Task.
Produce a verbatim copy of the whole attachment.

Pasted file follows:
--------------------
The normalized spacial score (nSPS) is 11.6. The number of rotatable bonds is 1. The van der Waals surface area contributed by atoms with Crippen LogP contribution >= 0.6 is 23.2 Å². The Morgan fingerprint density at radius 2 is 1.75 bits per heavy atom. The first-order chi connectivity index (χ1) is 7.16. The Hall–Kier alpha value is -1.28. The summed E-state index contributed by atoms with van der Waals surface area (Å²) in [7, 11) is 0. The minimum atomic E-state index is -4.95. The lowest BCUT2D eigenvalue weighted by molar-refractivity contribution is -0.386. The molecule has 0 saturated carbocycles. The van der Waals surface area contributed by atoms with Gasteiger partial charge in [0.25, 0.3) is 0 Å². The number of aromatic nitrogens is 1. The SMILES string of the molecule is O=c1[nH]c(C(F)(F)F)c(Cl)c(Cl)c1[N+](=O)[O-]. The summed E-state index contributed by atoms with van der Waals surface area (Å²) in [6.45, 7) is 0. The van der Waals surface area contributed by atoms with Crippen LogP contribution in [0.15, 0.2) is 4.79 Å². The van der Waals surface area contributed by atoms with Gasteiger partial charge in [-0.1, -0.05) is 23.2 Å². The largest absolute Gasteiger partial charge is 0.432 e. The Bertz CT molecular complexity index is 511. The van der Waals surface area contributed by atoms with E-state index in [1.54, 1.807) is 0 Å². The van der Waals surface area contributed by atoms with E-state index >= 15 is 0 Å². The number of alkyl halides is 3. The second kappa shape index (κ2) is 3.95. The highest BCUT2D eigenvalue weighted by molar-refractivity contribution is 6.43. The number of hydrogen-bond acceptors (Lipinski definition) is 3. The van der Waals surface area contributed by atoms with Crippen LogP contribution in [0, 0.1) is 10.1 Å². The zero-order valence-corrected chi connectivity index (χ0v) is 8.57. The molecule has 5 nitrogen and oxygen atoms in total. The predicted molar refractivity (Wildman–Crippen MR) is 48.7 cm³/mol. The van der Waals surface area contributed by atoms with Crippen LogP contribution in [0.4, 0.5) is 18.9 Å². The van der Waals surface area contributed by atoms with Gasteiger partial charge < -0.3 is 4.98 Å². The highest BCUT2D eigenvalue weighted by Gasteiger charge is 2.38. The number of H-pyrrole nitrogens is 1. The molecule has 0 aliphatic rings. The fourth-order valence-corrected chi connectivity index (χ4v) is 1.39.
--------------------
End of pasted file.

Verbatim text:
The normalized spacial score (nSPS) is 11.6. The number of rotatable bonds is 1. The van der Waals surface area contributed by atoms with Crippen LogP contribution >= 0.6 is 23.2 Å². The Morgan fingerprint density at radius 2 is 1.75 bits per heavy atom. The first-order chi connectivity index (χ1) is 7.16. The Hall–Kier alpha value is -1.28. The summed E-state index contributed by atoms with van der Waals surface area (Å²) in [7, 11) is 0. The minimum atomic E-state index is -4.95. The lowest BCUT2D eigenvalue weighted by molar-refractivity contribution is -0.386. The molecule has 0 saturated carbocycles. The van der Waals surface area contributed by atoms with Gasteiger partial charge in [0.25, 0.3) is 0 Å². The number of aromatic nitrogens is 1. The SMILES string of the molecule is O=c1[nH]c(C(F)(F)F)c(Cl)c(Cl)c1[N+](=O)[O-]. The summed E-state index contributed by atoms with van der Waals surface area (Å²) in [6.45, 7) is 0. The van der Waals surface area contributed by atoms with Crippen LogP contribution in [0.15, 0.2) is 4.79 Å². The van der Waals surface area contributed by atoms with Gasteiger partial charge in [-0.1, -0.05) is 23.2 Å². The largest absolute Gasteiger partial charge is 0.432 e. The Bertz CT molecular complexity index is 511. The van der Waals surface area contributed by atoms with E-state index in [1.54, 1.807) is 0 Å². The van der Waals surface area contributed by atoms with E-state index >= 15 is 0 Å². The number of alkyl halides is 3. The second kappa shape index (κ2) is 3.95. The highest BCUT2D eigenvalue weighted by molar-refractivity contribution is 6.43. The number of hydrogen-bond acceptors (Lipinski definition) is 3. The van der Waals surface area contributed by atoms with Crippen LogP contribution in [0, 0.1) is 10.1 Å². The zero-order valence-corrected chi connectivity index (χ0v) is 8.57. The molecule has 5 nitrogen and oxygen atoms in total. The predicted molar refractivity (Wildman–Crippen MR) is 48.7 cm³/mol. The van der Waals surface area contributed by atoms with Crippen LogP contribution in [0.4, 0.5) is 18.9 Å². The van der Waals surface area contributed by atoms with Gasteiger partial charge < -0.3 is 4.98 Å². The highest BCUT2D eigenvalue weighted by Gasteiger charge is 2.38. The number of H-pyrrole nitrogens is 1. The molecule has 0 aliphatic rings. The fourth-order valence-corrected chi connectivity index (χ4v) is 1.39.